The Italian Chapel on Orkney: Il Miracolo del Campo 60

The Italian Chapel on Orkney: Il Miracolo del Campo 60

Jump to visiting information for the Italian Chapel on Orkney.

Idle hands make the Devil’s handiwork. Your grandmother’s worn-out words of wisdom ring especially true in situations of enforced confinement. I have to believe that those words were playing on repeat in the minds of British officials in charge of POWs during World War II. Accordingly, those POWs were quickly assigned a different type of work than they had signed up for.

Italian Chapel facade
The Italian Chapel on Orkney

Scapa Flow

The Orkney Islands of northern Scotland were a strategic location during WWII. The Scapa Flow is a large bay surrounded by the Orkney Islands. From there, the British Navy could control entry to and exit from the North Sea via northern routes. As such, during both wars, Scapa Flow housed a large naval base. During WWII, Nazi U-boats continuously tried to undermine the control of the British Navy in Orkney to ease their passage into the Atlantic from the North Sea.

In 1939, a ship called the HMS Royal Oak was anchored in Scapa Flow. It had a crew of 1400 men – most of whom were young men and first-time sailors, training for military service. During the night, a U-boat made its way into Scapa Flow and fired several torpedoes on the HMS Royal Oak. The second torpedo caused major damage, and the ship sank. Because it was a surprise attack on a trainee crew, most of the crew didn’t make it out.


833 men died in the attack.

Italian Chapel interior
The altar of the Italian Chapel

The Barriers

In response to the attack, Winston Churchill ordered that barriers be constructed between the Orkney Islands. He was hoping to prevent another U-boat from getting so close into British territory. Given that it was wartime, there were very few able-bodied men around to do the construction work.

Most men had shipped off to the Western Front. This was especially hard on Orkney, which had just a small community to begin with. There were very few laborers available to do the necessary work.

With no local laborers available to build the barriers, POWs were relocated to Orkney. In particular, a group of Italians who had been captured in North Africa were relocated to Camp 60 on the island of Lamb Holm to carry out the work.

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Ceiling in the Italian Chapel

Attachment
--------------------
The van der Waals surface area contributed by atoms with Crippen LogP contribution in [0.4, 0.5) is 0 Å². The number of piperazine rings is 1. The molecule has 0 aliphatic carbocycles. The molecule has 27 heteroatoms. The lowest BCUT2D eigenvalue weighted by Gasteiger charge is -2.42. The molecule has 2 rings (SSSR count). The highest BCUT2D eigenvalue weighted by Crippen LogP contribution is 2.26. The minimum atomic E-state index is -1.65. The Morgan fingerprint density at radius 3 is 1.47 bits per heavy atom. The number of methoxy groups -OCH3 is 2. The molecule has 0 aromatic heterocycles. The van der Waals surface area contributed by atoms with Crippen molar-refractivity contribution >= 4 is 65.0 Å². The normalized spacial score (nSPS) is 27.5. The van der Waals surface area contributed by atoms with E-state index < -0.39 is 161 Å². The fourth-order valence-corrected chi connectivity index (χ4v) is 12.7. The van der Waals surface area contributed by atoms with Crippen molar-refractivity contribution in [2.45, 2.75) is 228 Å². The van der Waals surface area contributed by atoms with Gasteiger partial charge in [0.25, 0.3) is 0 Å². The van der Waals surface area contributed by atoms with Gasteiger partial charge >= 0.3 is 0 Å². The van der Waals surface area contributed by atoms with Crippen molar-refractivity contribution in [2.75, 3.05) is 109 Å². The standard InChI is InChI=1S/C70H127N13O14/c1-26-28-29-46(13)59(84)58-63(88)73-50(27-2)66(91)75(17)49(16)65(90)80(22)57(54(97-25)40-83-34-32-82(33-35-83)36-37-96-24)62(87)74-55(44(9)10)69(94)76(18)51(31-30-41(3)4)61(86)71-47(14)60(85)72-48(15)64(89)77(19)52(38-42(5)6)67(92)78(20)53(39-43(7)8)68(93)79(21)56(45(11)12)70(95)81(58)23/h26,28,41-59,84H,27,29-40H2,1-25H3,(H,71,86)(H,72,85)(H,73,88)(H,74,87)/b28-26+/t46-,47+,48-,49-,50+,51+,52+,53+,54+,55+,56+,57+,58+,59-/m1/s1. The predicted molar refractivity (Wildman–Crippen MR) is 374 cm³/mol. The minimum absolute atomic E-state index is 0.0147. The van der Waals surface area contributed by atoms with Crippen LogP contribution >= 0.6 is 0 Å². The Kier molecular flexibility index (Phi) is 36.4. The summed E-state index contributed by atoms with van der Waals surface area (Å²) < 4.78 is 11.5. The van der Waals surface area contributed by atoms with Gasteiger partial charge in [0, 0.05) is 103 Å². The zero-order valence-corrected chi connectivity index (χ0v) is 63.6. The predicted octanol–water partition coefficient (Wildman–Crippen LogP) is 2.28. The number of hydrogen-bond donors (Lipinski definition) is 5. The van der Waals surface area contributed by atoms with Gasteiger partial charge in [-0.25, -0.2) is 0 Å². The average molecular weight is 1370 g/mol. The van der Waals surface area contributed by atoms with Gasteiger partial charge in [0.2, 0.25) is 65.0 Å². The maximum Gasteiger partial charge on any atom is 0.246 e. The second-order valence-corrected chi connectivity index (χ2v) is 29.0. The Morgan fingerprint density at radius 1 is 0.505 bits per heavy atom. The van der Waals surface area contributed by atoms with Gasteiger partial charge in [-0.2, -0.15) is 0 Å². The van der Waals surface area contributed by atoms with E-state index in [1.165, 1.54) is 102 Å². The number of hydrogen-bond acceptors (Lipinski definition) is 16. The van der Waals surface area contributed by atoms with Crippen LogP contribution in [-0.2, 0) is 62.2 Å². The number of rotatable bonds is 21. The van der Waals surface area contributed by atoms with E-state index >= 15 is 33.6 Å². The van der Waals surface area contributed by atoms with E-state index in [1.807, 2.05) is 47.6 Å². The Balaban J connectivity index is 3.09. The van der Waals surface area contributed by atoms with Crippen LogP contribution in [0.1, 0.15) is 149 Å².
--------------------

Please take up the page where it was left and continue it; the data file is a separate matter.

Building a Miracle at Camp 60

These Italian POWs were far from home, subjected to what amounted to slave labor, and suffering from all the ailments that go along with unpreparedness for a cold, dark, wet, and windy climate. They needed a source of comfort.

So, they appealed for the right to build a house of prayer. Permission was granted, and the men set to work. But, while permission had been granted, resources had not. It was, after all, wartime Britain. So the men got creative.

They took two of the huts they had been allocated and stood them end-to-end, then covered the interior walls with plaster. They used concrete leftover from their work on the barriers to create all the interior fixtures, such as the altar and communion rail. Re-purposed spam tins made excellent candle holders. Stations of the Cross were carved from wood found nearby.

But, this was a chapel for Italians. These men came from the land of San Pietro, of Santa Maria delle Grazie, of Santa Maria del Fiore. No mere corrugated steel hut was going to serve as  a chapel. One of the inmates, Domenico Chiocchetti, used paint to decorate the interior, make it look as much as possible with the few materials he had to hand like an Italian Roman Catholic church.

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A Station of the Cross in the Italian Chapel

An Italian Chapel in Orkney

In 1944, the Italian POWs at Camp 60 moved to another camp in Yorkshire. But Domenico Chiocchetti asked to remain behind, so that he could finish working on the facade of the chapel. The Lord Lieutenant of Orkney, who owned the island on which the chapel stands, promised the departing POWs that Orcadians would maintain the chapel. Well after the war, in 1964, Domenico Chiocchetti returned to Orkney to visit the chapel.

The men might all be gone, but the miracle of what they did in Camp 60 still stands on Lamb Holm.

Visiting the Italian Chapel on Lamb Holm:

Getting there: The address for the Italian Chapel is Lamb Holm, Orkney KW17 2SF. Driving or taking a tour bus out there is advisable. Plan your visit here.

Admission: Entry costs £3 per person.

Opening hours:

  • November to March: Open daily, 10 AM to 1 PM
  • April and October: Monday to Saturday, 10 AM to 4 PM; Sunday 10 AM to 3 PM
  • June to August: Open daily, 9 AM to 6:30 PM
  • May and September: Open daily, 9 AM to 5 PM

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